Serving a REST API is all nice and dandy, but it's pretty useless without a UI. So let's deploy the rest-o-rant-web container. Because it needs to access the rest-o-rant-api application to get its data, we'll also need to define a Docker network to allow the two containers to communicate. Version 1.1 of the rest-o-rant-api application will define that network.
- Import the new version of the rest-o-rant-api-docker package, as well as the rest-o-rant-web-docker package:
$ xl apply -f exercise-4/rest-o-rant-docker.yaml
Open the XL Deploy GUI and review the two packages that you just imported and compare them with the XL YAML file. Notice the net rest-o-rant-network deployable in the rest-o-rant-api-docker package.
Using the GUI, deploy version 1.1 of the rest-o-rant-api-docker package to the Local Docker Engine environment.
Using the GUI, deploy version 1.0 of the rest-o-rant-web-docker package to the Local Docker Engine environment.
When the deployment has finished, open a new browser tab and access it at http://localhost:8181/. You should see a text saying "Find the best restaurants near you!". Type "Cow" in the search bar and click "Search" to find the "Old Red Cow" restaurant.
Exercise 5: Import a pipeline
OK, we've deployed the application, but how do we get rid of it? Well, let's do that manually for one last time:
Undeploy the rest-o-rant-web application from the Local Docker Engine environment.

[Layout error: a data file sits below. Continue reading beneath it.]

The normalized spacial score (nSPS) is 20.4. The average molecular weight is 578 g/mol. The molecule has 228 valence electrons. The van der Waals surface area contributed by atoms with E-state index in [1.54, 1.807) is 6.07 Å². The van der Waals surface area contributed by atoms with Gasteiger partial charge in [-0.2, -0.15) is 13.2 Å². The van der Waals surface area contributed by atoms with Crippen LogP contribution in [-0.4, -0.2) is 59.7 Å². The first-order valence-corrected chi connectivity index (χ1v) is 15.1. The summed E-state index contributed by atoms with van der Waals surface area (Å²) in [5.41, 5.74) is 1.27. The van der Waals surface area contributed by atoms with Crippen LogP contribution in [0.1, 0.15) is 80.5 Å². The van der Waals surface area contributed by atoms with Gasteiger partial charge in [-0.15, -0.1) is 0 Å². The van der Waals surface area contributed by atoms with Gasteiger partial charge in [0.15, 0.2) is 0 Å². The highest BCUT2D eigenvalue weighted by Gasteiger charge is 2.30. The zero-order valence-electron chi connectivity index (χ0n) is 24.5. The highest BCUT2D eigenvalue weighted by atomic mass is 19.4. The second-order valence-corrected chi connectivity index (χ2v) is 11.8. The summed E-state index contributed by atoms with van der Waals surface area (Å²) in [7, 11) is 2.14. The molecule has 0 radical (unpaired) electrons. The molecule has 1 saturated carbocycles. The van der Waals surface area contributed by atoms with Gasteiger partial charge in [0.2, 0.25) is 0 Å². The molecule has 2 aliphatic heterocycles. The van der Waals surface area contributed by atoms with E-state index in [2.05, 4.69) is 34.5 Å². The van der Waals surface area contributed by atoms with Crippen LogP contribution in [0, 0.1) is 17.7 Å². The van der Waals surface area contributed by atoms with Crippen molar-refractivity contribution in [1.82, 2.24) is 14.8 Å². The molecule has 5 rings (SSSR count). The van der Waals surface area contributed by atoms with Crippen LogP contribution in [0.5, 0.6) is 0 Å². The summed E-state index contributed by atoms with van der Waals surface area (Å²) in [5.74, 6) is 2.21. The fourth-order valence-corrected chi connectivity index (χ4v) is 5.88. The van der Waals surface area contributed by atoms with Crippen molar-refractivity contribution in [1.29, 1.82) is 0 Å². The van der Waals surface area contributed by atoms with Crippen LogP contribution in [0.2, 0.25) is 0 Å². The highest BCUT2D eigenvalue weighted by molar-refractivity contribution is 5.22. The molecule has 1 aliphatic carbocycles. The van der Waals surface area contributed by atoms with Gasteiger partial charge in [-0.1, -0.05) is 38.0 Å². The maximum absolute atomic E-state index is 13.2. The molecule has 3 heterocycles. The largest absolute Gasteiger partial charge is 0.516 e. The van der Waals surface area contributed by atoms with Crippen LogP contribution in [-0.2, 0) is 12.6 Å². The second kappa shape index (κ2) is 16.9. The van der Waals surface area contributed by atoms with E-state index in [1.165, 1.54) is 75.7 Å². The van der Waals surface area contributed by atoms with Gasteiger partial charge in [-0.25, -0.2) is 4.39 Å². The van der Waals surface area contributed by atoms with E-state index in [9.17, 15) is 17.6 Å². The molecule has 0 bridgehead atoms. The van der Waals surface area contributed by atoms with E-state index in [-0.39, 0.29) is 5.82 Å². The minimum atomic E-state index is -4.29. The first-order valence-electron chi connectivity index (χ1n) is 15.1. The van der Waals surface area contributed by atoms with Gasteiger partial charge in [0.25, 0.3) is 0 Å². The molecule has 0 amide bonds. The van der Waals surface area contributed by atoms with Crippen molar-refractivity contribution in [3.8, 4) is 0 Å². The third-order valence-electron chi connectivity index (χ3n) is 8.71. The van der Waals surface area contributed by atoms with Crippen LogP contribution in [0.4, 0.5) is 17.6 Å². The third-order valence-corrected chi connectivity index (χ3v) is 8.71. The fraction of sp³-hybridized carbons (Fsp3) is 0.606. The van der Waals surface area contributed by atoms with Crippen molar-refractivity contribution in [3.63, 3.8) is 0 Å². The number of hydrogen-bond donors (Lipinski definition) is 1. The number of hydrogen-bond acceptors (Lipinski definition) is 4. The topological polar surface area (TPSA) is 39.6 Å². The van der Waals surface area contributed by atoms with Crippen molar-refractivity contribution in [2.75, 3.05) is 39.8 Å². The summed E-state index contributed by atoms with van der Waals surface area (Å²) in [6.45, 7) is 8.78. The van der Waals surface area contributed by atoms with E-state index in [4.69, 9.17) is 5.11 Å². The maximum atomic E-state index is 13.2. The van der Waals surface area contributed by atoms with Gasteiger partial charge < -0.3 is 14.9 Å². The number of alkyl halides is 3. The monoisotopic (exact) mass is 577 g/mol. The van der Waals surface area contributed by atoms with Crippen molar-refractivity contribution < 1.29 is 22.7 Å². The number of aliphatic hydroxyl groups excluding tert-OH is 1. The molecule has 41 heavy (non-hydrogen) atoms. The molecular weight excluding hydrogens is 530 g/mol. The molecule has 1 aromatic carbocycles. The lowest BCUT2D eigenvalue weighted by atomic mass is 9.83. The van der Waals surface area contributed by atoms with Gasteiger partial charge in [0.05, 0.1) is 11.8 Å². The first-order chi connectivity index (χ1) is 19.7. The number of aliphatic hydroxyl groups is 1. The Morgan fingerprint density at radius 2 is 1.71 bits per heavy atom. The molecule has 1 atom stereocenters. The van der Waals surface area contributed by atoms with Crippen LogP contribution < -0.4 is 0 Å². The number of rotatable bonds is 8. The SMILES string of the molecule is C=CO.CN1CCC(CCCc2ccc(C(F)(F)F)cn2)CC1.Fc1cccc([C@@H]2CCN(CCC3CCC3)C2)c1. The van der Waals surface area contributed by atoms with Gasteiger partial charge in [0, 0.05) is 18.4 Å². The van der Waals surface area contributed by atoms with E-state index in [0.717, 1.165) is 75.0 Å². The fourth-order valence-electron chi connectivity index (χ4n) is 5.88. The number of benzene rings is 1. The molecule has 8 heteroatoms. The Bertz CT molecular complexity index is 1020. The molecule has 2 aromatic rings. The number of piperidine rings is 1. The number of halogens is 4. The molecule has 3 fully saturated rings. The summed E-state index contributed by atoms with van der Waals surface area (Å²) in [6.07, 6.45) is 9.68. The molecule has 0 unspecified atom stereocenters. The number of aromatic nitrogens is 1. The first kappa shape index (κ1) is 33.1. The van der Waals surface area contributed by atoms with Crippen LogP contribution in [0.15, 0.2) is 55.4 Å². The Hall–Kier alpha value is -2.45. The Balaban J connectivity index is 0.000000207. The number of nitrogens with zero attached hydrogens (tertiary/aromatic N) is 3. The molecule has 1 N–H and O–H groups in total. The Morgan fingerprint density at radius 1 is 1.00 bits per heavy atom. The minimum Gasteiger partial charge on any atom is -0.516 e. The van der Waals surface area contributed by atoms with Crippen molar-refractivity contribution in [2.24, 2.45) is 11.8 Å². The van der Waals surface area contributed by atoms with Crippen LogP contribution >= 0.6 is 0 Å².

Undeploy the rest-o-rant-api application from the Local Docker Engine environment.
But let's make sure that you don't forget next time that you run this workshop. Let's create a simple pipeline.
- Import that REST-o-rant pipeline:
$ xl apply -f exercise-5/rest-o-rant-docker-pipeline.yaml
Open the XL Release GUI, go to Design tab, click on the REST-o-rant folder and then go to the Templates tab. Review the REST-o-rant on Docker pipeline that you've just imported and compare it to the XL YAML file.
Start a new release from that template and follow the instructions.
Exercise 6: Simplify the package and the pipeline by using dependencies
You'll have noticed that the pipeline has two separate steps to deploy and later undeploy the rest-o-rant-api-docker and the rest-o-rant-web-docker packages. If we make the frontend depend on the backend, we can simplify the pipeline and ensure that the frontend is not deployed without the backend.
In this exercise we will make the necessary modification in the package and the pipeline and then teach you how to generate the XL YAML files for those modifications.